Eigentlich hatten sich die G-20-Länder – einschließlich der USA – 2010 in Toronto darauf geeinigt, ihre Defizite zu halbieren und den Schuldenstand bis 2016 zu stabilisieren.

    It’s a damn shame about Latin America. How many more people will have to die between now and when cannabis is legalized and the U.S. takes a Trimos Instituut style harm reduction approach to hard drugs? Too damn many!

  2. Anonymous UK on

    If they are now that Washington and Colorado have legalised then how can they justify spending money to enforce drug treaties in foreign countries ? Extra spending on military power will just escalate the situation – it will not maintain the status quo, it will not decrease the killing, terror and corruption. If they must stop it why can’t they stop it at the border or in distribution – the lack of pressure may well increase production in Latin America but it will not create more ways in to the US. Grow Opium and Coca leaf in the US then have good rehab programmes that wean people off their addiction – combined with regulated cannabis the international drugs trade and the associated violence will just wither away. And you will save money and lives.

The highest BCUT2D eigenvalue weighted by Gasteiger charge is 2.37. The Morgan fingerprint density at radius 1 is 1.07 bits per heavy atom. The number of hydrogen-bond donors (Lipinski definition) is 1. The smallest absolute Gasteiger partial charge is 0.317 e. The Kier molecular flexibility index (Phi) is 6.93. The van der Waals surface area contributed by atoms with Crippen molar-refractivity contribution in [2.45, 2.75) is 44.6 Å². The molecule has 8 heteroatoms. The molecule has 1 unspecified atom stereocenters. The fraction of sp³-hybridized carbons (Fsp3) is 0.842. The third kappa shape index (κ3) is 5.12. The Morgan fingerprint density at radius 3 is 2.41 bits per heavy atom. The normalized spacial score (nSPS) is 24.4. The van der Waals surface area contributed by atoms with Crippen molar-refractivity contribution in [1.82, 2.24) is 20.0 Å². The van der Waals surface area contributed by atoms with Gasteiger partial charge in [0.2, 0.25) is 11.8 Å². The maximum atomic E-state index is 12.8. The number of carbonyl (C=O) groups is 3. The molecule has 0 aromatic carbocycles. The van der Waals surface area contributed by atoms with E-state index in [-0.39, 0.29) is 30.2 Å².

“Shooting at drug traffickers” -does not equal- “protecting people from the harms of drugs”

  3. Anonymous on

    Americans consume more than their share of recreational drugs, and most of us are mildly/moderately addicted to coffee/caffeine, like it or not it’s the American way and prohibition only leads to corruption and worse. I’m positive America is supposed to be the defender of freedom, and supporters of life, liberty, and the pursuit of happiness (I even had to pass tests on this in school). I’m perfectly sane and I don’t see how the drug war fits onto American ideals at all, as it is a direct betrayal of constitutionally guaranteed personal freedoms of the individual.